I’d read about amateur sailor Donald Crowhurst before ever hearing about The Mercy, the new film from The Theory of Everything director James Marsh. It was in a piece on infamous con-men, and Crowhurst, who faked his way through an around-the-globe sailing competition without ever leaving the Atlantic Ocean, certainly sounded like a prime example of a fraudster. So I entered into The Mercy expecting to have my opinions confirmed, and yet left the film thinking that perhaps history has judged Crowhurst all wrong.
Penned by frequent Steven Soderbergh collaborator Scott Z. Burns, The Mercy is a complex, harrowing look at a man desperate to make his mark in the world. As played by Colin Firth, no stranger to movies set on boats, Donald is an ambitious and devoted family man with a dream that got too big for him to control. He was mainly an engineer and inventor of nautical instruments, but never made much money, at least according to his wife Clare (Rachel Weisz, in full support mode) who typically stayed at home to watch their three kids. While not a complete novice as a boatsman, Donald certainly shouldn’t be captaining anybody’s ship, and certainly not sailing around the world alone in one. Yet a combination of ego, ambition, and “the call of the sea” convinced him he could not only enter the 1968 British Sunday Times Golden Globe Race, but that he could do it in a ship of his own making. Of course he would use all of the fancy nautical instruments he’d been trying unsuccessfully to sell, as a means of improving their marketability.
Great. A life-and-death journey and a marketing gimmick, all in one.. Brilliant. What could go wrong? Crowhurst shows some trepidation as the launch date draws near, but with a wealthy investor on the hook and publicist Rodney Hallworth (David Thewlis) turning the whole thing into a media circus, there wasn’t much to do but go ahead with it.
It takes about two steps onto the boat for Donald to realize how big of a mistake he’d made. And we see it on his face, as his family drifts off into the distance. He is quite literally out of his depth within moments, but Donald isn’t the kind of man to give up on anything easily. He’s been swayed by the poet tales of sailors past, like Sir Francis Chichester (Simon McBurney), a sailing legend was knighted for being the first to sail around the world alone. Donald wants that kind of recognition for himself, although he doesn’t pay heed when Chichester says things like “A man alone on a boat is more alone than any man alive,” and “the waves there are not measured in inches and feet, but in increments of fear.”
No, Donald pumps himself up by suggesting that the act of sailing is what will make him a sailor. He quickly learns that having some experience might’ve helped. His ship, which was questionable to begin with and compromised by construction issues, repeatedly fails him. The hull is weak, the engine fails, he’s constantly bailing water, and that’s just the start of it. But the radio works, and being able to keep in touch with the family is what helps to maintain his sanity. At least at first. Soon, that radio becomes a curse. If he sent accurate positioning updates everyone would know he was failing. Not just the press, but his family. Eventually he starts to consider cheating. Soon the radio must go, too.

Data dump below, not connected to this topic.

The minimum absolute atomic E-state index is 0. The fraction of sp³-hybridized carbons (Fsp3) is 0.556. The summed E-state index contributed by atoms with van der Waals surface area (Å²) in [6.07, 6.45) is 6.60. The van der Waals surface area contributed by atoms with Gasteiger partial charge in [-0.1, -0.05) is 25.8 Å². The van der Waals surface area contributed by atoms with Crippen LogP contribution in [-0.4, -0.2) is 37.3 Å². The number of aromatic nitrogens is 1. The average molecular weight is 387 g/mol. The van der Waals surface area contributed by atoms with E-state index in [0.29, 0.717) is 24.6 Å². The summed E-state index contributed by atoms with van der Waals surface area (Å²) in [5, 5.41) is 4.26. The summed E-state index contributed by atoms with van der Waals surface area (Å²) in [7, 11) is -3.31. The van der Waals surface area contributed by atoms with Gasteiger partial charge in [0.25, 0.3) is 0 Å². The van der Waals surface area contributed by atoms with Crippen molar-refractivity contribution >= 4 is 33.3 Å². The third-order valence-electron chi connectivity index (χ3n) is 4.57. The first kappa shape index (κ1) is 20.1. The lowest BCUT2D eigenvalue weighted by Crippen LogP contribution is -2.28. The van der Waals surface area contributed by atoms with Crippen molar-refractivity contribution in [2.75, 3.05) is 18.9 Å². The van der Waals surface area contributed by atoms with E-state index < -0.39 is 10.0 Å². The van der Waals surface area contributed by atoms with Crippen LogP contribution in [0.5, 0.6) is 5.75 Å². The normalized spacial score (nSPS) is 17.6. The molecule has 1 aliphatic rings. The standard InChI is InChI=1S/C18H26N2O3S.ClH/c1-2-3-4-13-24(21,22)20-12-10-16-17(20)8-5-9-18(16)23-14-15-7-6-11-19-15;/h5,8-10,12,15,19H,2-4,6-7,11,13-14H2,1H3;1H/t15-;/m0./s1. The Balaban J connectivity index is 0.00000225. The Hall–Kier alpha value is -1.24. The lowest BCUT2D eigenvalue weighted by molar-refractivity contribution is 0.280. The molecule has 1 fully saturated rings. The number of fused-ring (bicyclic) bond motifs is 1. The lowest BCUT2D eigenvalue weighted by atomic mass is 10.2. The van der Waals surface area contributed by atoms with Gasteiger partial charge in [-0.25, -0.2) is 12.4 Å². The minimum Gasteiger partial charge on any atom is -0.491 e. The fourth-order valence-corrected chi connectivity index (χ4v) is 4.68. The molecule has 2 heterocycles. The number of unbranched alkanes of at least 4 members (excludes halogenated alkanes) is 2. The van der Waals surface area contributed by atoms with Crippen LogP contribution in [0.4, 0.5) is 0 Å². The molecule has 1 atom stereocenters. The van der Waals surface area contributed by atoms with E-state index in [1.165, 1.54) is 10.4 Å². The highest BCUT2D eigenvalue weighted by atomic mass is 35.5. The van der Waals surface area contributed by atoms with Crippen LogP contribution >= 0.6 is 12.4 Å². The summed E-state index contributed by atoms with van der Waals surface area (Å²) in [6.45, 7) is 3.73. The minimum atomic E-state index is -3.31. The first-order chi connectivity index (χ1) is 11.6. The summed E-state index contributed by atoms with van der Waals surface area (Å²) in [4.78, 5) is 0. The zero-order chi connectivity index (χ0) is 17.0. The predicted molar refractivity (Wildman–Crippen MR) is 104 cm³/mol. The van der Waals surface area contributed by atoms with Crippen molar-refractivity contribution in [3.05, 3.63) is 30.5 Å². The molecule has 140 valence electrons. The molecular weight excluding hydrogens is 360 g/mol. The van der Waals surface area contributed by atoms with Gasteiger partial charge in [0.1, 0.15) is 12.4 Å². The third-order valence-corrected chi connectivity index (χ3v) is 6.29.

Deception is at the heart of The Mercy‘s story, not just by Donald but by those who sought to profit from the amateur’s dangerous adventure. While there’s no shortage of good ol’ English backbone to what Donald was attempting, the feeling of doom is everywhere. And that ominous note is echoed in Donald’s physical and emotional deterioration along the way. Firth captures Donald’s spirit and nerve, which eventually gives way to humiliation and fear. As Donald’s situation grows more dire, we see Clare’s attempts to make the best of it, resting on faith in her resourceful husband to pull through. Meanwhile, Hallworth continues to deceptively spin Donald’s progress in hopes of getting a mention in the newspaper. He proves a far more unlikeable figure that Donald, even roping Clare in to tell a feel-good story when in reality things had already turned grim. Hallworth becomes a de facto villain of this survival story, while we can’t help but feel pangs of remorse for Donald. Sure, he could’ve called to shore and ended the race, but he would lose everything. His family would lose everything. If there’s going to be risk, it will be his, not theirs.
Marsh captures the majestic beauty of the sea, capturing that allure which has tempted millions of men to hear the call just as Donald did. The film jumps back and forth in time, from Donald’s doomed present to earlier, much happier times. Or at least they should’ve been happier. For Donald, those times that he should’ve been enjoying a comfortable life with a wife and family who love him were spent wondering if the grass was greener on the other side. Or perhaps more appropriately, if the ocean was bluer on the other side. The Mercy is a handsomely-shot,well-told story of a man who realized too late that he already was a success, as a father and husband. It’s a bit conventional by biopic standards, and Marsh refuses to get into the mystery surrounding Donald’s fate, but Firth’s nuanced portrayal is surprisingly powerful and may help change the way Crowhurst is perceived from now on.